Climate as Artifact / Klimaat als Mensenwerk (de Electriciteitsfabriek Den Haag, NL, 2018), Present Time Station (Corridor Project Space, Amsterdam, NL, 2017), Oerol festival (Terschelling, NL, 2017), We come in peace, you're welcome! (Galerie b2, Leipzig, DE, 2017), Living in Dreams (De Bond, Brugge, BE, 2017), Tool, Mind, Earth (Scottish Poetry Library Edinburgh, UK, 2016), Intimacy + Chambres d'Amis (Marres, Maastricht, NL, 2015).
www.nishiko55.com

See also:
Climate as Artifact (Klimaat als Mensenwerk)
18 October - 18 November 2018
With a.o. Nishiko (Repairing Earthquake Project)
Organisation: Satellietgroep
Location: De Electriciteitsfabriek, The Hague

Zeelab#4 Global Currents: How to (re)gain placement within nature?
Sunday 28 October 2018, 14:00 - 18:00
With: a.o. Nishiko and Roel Arkesteijn
Organisation: Satellietgroep
Location: De Electriciteitsfabriek, The Hague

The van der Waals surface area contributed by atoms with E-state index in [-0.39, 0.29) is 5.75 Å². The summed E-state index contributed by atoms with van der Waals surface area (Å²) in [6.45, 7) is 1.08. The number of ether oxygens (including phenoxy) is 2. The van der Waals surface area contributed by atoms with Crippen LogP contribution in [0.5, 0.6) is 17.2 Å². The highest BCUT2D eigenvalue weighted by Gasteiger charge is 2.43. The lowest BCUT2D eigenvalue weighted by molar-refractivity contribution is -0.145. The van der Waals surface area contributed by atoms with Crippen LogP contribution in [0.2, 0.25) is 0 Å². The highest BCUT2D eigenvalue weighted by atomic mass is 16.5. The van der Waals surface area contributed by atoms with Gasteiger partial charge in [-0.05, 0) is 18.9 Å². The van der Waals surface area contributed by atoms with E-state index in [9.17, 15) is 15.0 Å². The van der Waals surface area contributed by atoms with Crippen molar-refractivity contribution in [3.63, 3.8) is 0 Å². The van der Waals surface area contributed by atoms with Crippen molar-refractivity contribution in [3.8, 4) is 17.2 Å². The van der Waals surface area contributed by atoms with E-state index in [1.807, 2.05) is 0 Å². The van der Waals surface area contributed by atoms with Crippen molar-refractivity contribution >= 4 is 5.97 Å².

Nishiko: earlier at Stroom
Stroom Library session: Nishiko (2016)
Ondertussen: glinting honey in the dark, a feather tickling on my back (2015)
Return on Invest (2012)
InLoop/EnTry: Nishiko - Repairing Earthquake project (2011)

PRESS
Den Haag FM (Kunstlicht), 18 November 2018 (radio interview starts after 6 min.)
chmkoome's blog, 18 November 2018

Nishiko, 'Repairing Earthquake Project'
photo: design: Caroline de Lint
Nishiko, 'Repairing Earthquake Project', exhibition view Stroom, 2018
photo: Ayako Nishibori, courtesy Stroom Den Haag
Nishiko, 'Repairing Earthquake Project', exhibition view Stroom, 2018
photo: Ayako Nishibori, courtesy Stroom Den Haag
Nishiko, 'Repairing Earthquake Project', exhibition view Stroom, 2018
photo: Ayako Nishibori, courtesy Stroom Den Haag
Nishiko, 'Repairing Earthquake Project', exhibition view Stroom, 2018
photo: Ayako Nishibori, courtesy Stroom Den Haag
Nishiko, 'Repairing Earthquake Project, object#2011_4', 2012
photo: Yuhki Yamamoto, courtesy Nishiko
Nishiko, 'Repairing Earthquake Project, object#2011_35', 2012
photo: Yuhki Yamamoto, courtesy Nishiko
Nishiko at work on 'Repairing Earthquake Project'
photo: courtesy the artist
Nishiko: Repairing Earthquake Project
photo: design: Caroline de Lint